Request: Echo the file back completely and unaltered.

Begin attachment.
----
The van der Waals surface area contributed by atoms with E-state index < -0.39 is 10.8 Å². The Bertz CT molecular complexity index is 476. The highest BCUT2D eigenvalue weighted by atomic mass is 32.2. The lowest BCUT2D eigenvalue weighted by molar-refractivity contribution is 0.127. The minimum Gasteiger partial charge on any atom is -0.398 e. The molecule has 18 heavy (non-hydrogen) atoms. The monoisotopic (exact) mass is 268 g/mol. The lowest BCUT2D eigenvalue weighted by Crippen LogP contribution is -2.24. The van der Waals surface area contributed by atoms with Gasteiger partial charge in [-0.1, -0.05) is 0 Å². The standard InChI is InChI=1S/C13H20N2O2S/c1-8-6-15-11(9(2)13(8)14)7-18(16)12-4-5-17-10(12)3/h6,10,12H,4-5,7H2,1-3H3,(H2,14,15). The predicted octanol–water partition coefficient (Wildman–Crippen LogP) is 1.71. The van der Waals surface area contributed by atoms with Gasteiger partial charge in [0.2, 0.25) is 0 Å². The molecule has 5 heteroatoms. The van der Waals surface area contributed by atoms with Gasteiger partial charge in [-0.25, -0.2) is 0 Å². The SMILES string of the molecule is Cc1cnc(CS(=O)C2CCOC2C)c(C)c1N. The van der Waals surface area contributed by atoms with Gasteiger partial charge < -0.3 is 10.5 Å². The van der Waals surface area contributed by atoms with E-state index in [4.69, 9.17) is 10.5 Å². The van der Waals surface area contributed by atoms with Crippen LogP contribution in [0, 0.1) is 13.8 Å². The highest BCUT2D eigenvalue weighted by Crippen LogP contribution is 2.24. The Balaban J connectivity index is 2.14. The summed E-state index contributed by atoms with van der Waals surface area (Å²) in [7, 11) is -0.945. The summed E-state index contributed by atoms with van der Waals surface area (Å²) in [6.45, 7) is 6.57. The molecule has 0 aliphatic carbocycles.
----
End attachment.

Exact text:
The van der Waals surface area contributed by atoms with E-state index < -0.39 is 10.8 Å². The Bertz CT molecular complexity index is 476. The highest BCUT2D eigenvalue weighted by atomic mass is 32.2. The lowest BCUT2D eigenvalue weighted by molar-refractivity contribution is 0.127. The minimum Gasteiger partial charge on any atom is -0.398 e. The molecule has 18 heavy (non-hydrogen) atoms. The monoisotopic (exact) mass is 268 g/mol. The lowest BCUT2D eigenvalue weighted by Crippen LogP contribution is -2.24. The van der Waals surface area contributed by atoms with Gasteiger partial charge in [-0.1, -0.05) is 0 Å². The standard InChI is InChI=1S/C13H20N2O2S/c1-8-6-15-11(9(2)13(8)14)7-18(16)12-4-5-17-10(12)3/h6,10,12H,4-5,7H2,1-3H3,(H2,14,15). The predicted octanol–water partition coefficient (Wildman–Crippen LogP) is 1.71. The van der Waals surface area contributed by atoms with Gasteiger partial charge in [0.2, 0.25) is 0 Å². The molecule has 5 heteroatoms. The van der Waals surface area contributed by atoms with Gasteiger partial charge in [-0.25, -0.2) is 0 Å². The SMILES string of the molecule is Cc1cnc(CS(=O)C2CCOC2C)c(C)c1N. The van der Waals surface area contributed by atoms with Gasteiger partial charge < -0.3 is 10.5 Å². The van der Waals surface area contributed by atoms with E-state index in [4.69, 9.17) is 10.5 Å². The van der Waals surface area contributed by atoms with Crippen LogP contribution in [0, 0.1) is 13.8 Å². The highest BCUT2D eigenvalue weighted by Crippen LogP contribution is 2.24. The Balaban J connectivity index is 2.14. The summed E-state index contributed by atoms with van der Waals surface area (Å²) in [7, 11) is -0.945. The summed E-state index contributed by atoms with van der Waals surface area (Å²) in [6.45, 7) is 6.57. The molecule has 0 aliphatic carbocycles.